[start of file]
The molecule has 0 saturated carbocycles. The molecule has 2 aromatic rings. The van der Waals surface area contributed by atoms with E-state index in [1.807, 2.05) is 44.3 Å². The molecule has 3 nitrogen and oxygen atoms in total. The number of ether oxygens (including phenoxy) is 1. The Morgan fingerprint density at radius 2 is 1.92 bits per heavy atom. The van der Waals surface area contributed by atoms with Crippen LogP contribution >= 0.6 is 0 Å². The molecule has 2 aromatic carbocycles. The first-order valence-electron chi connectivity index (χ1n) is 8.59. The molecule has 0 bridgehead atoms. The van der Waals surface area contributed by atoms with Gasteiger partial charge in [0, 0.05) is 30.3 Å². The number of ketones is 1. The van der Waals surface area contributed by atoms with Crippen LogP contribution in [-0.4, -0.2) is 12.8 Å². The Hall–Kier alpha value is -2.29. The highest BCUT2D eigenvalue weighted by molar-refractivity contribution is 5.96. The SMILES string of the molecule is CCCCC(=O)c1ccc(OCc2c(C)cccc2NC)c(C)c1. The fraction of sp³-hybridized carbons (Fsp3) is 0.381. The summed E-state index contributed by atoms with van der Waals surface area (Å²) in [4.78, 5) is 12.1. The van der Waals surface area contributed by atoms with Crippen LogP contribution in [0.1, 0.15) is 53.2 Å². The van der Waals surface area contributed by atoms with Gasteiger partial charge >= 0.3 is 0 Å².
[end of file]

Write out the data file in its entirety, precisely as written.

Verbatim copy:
The molecule has 0 saturated carbocycles. The molecule has 2 aromatic rings. The van der Waals surface area contributed by atoms with E-state index in [1.807, 2.05) is 44.3 Å². The molecule has 3 nitrogen and oxygen atoms in total. The number of ether oxygens (including phenoxy) is 1. The Morgan fingerprint density at radius 2 is 1.92 bits per heavy atom. The van der Waals surface area contributed by atoms with Crippen LogP contribution >= 0.6 is 0 Å². The molecule has 2 aromatic carbocycles. The first-order valence-electron chi connectivity index (χ1n) is 8.59. The molecule has 0 bridgehead atoms. The van der Waals surface area contributed by atoms with Gasteiger partial charge in [0, 0.05) is 30.3 Å². The number of ketones is 1. The van der Waals surface area contributed by atoms with Crippen LogP contribution in [-0.4, -0.2) is 12.8 Å². The Hall–Kier alpha value is -2.29. The highest BCUT2D eigenvalue weighted by molar-refractivity contribution is 5.96. The SMILES string of the molecule is CCCCC(=O)c1ccc(OCc2c(C)cccc2NC)c(C)c1. The fraction of sp³-hybridized carbons (Fsp3) is 0.381. The summed E-state index contributed by atoms with van der Waals surface area (Å²) in [4.78, 5) is 12.1. The van der Waals surface area contributed by atoms with Crippen LogP contribution in [0.1, 0.15) is 53.2 Å². The van der Waals surface area contributed by atoms with Gasteiger partial charge >= 0.3 is 0 Å².